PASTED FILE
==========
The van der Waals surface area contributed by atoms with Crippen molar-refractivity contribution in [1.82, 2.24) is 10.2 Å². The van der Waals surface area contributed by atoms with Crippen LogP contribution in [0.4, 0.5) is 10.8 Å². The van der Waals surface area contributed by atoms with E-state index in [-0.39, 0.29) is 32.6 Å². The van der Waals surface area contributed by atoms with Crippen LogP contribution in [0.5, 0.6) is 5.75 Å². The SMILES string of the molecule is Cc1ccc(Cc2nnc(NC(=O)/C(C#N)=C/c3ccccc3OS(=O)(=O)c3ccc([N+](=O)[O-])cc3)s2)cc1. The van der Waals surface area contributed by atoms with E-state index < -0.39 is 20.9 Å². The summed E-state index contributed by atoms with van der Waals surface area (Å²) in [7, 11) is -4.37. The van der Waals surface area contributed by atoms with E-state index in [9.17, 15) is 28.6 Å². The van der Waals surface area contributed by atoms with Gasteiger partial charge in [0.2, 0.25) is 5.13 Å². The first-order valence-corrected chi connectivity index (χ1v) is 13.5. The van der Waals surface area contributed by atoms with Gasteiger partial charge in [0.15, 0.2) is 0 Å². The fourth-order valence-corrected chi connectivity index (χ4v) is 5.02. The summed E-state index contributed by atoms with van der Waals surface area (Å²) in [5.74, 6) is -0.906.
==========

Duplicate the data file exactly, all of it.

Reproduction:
The van der Waals surface area contributed by atoms with Crippen molar-refractivity contribution in [1.82, 2.24) is 10.2 Å². The van der Waals surface area contributed by atoms with Crippen LogP contribution in [0.4, 0.5) is 10.8 Å². The van der Waals surface area contributed by atoms with E-state index in [-0.39, 0.29) is 32.6 Å². The van der Waals surface area contributed by atoms with Crippen LogP contribution in [0.5, 0.6) is 5.75 Å². The SMILES string of the molecule is Cc1ccc(Cc2nnc(NC(=O)/C(C#N)=C/c3ccccc3OS(=O)(=O)c3ccc([N+](=O)[O-])cc3)s2)cc1. The van der Waals surface area contributed by atoms with E-state index < -0.39 is 20.9 Å². The summed E-state index contributed by atoms with van der Waals surface area (Å²) in [7, 11) is -4.37. The van der Waals surface area contributed by atoms with E-state index in [9.17, 15) is 28.6 Å². The van der Waals surface area contributed by atoms with Gasteiger partial charge in [0.2, 0.25) is 5.13 Å². The first-order valence-corrected chi connectivity index (χ1v) is 13.5. The van der Waals surface area contributed by atoms with Gasteiger partial charge in [0.15, 0.2) is 0 Å². The fourth-order valence-corrected chi connectivity index (χ4v) is 5.02. The summed E-state index contributed by atoms with van der Waals surface area (Å²) in [5.74, 6) is -0.906.